On climate change policy, a natural area for Alberta to look more deeply is coal-fired power, an area familiar to Premier Prentice from his previous role as federal environment minister. Ironically, one of his fiercest opponents in that role, as the federal government was pushing for more stringent coal-fired power regulation, was the Government of Alberta. While Premier Prentice has opened the door to more stringent regulation of coal-fired power here in Alberta, in particular when running for the leadership of the PCs, he also opened his campaign with a speech at a coal mine and the only mention of coal in the Prentice plan is with respect to the premier’s own background working in the mines  Coal is already forecast to be an increasingly less important part of Alberta’s electricity-generating mix (the Alberta Electricity System Operator forecasts only 10 per cent of Alberta electricity to be supplied from coal by 2035), and so an even harder push in this area would have been welcome.

Nationally, our oil sands have become symbolic of Canada’s lack of effort on the climate change file. Premier Prentice lists one of his platform’s key priorities as market access for our resources, but it seems clear that one of the reasons we don’t have that access is because we haven’t been able to implement credible GHG policy, or environmental policy more broadly. Again, this is an area where I feel that Jim Prentice could be the right person to represent Alberta’s interests, but he hasn’t shown us that yet. He’s perhaps unwilling to ruffle feathers in Calgary, where the industry has yet to come to terms with the fact that we’re far better off with an industry advocating for effective policy applied to all industries in Canada than with an industry trying to exempt itself from it.

Finally, the PC plan envisions investing budget surpluses in the Heritage Savings and Trust Fund, and they have pledged to double the Heritage Savings and Trust Fund by 2025. I’m curious, as I have been with the other parties, as to whether the mandate of this fund would remain the same or whether the PCs would be amenable to a policy to see it invested solely outside of Alberta. There are a couple of planks in the Prentice plan that drew my attention in this regard: plans to expand tourism and agricultural industries under the guise of economic diversification, as well as a push to expand the petrochemical sector. I had the pleasure of attending the last economic summit hosted by Jim Prentice’s predecessor, Alison Redford, and at that event there were no shortage of suggestions as to how Alberta’s savings could be invested to promote industries other than oil and gas. I would love to know that Jim Prentice, should he remain premier after May 5, will again put on his banker hat for decisions such as these: let’s make the mandate of the Heritage Fund clear, and let’s make sure it doesn’t become a flow-through for spending on pet projects in the province.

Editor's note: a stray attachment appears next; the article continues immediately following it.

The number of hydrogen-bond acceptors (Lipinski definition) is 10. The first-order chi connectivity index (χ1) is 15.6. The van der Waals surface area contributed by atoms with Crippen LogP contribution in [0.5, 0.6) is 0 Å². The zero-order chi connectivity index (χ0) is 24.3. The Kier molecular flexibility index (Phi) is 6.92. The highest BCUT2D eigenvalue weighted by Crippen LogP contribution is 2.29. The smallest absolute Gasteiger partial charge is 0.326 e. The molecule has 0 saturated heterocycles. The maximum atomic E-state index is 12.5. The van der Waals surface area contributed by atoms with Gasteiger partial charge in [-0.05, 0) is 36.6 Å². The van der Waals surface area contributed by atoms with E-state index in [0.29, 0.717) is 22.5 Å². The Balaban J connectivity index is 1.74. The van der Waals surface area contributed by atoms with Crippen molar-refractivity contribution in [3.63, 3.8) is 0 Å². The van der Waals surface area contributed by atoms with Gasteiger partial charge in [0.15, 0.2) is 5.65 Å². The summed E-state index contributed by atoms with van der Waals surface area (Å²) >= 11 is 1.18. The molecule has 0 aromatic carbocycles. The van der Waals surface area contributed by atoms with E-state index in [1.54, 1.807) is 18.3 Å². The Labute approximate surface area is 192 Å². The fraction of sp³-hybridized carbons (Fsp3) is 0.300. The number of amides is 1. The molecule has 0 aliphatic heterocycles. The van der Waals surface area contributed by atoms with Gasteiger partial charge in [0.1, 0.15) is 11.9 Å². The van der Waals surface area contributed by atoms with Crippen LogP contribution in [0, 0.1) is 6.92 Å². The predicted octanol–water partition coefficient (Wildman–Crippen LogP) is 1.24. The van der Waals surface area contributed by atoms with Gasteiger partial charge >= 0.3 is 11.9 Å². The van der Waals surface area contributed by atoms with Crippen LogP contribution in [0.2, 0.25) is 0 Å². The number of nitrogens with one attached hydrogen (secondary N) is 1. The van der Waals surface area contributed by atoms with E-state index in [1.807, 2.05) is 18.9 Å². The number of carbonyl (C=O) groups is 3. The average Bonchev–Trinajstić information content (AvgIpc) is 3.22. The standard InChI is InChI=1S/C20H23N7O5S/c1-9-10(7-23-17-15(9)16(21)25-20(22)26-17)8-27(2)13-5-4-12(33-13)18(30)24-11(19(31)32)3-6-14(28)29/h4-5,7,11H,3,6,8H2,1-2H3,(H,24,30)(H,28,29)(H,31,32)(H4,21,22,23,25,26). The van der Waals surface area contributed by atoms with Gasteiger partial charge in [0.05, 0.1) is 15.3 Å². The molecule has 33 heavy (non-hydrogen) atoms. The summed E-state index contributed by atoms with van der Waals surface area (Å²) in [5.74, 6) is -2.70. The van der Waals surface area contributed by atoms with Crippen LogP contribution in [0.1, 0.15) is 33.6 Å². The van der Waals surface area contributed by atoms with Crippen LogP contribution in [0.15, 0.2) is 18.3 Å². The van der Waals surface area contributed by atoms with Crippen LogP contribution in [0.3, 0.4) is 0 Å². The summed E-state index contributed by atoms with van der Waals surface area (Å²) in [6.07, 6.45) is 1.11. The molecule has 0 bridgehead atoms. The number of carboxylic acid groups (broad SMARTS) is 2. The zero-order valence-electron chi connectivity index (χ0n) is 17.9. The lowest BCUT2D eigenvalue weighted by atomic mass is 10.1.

I hope this, along with my other two policy write-ups, gives you some further information and food for thought before you cast your ballot on Tuesday if you haven’t done so already.



Should we trust the Alberta PCs on energy policy?

  1. The toll, in the most recent estimate available, averages to a cash cost of $63 per barrel of bitumen processed, or $26 billion over a 30 year contract—about $47 per barrel of bitumen (or $35 per barrel of diluted bitumen) processed plus inflation if you prefer to think in those terms.

    Weasel words from a guy who is too small to admit when he made a mistake.

    Andrew Leach first on twitter used incorrect calculations to determine a processing fee of $63/barrel for the NWU which he compared to present day commodity prices, claiming the fee would never be recovered.

    He then wrote an op-ed in the G&M, using the same incorrect calculations, and also here on Macleans under “U” for A-Z on oil price collapse.

    This false calculation was then picked up by a Calgary Herald reporter, and resulted in an academic paper by former Fin Minister Ted Morton, with the requisite presser during the AB election.

    Now, keep in mind that the NDP (an often target of the cabal of economists who write for Macleans) supports upgrading in AB.

    The problem with Leach’s calculations was that they were based upon accounting entries which inflates costs at 2% annually. The $26 B was the sum forecast spent at the end of 30 years. So, they could be considered nominal costs.

    What Leach should have done is discount the annual costs back to present day to compare with present day commodity prices.

    At the Biz school where I took Finance (doubtful economists take this course) over 25 years ago, papers were rated from 0 to 4.

    For the quality of work Leach exhibited in this calculation, which he refused to correct (except for weasel words above), I believe he would have received a bagel or a stick.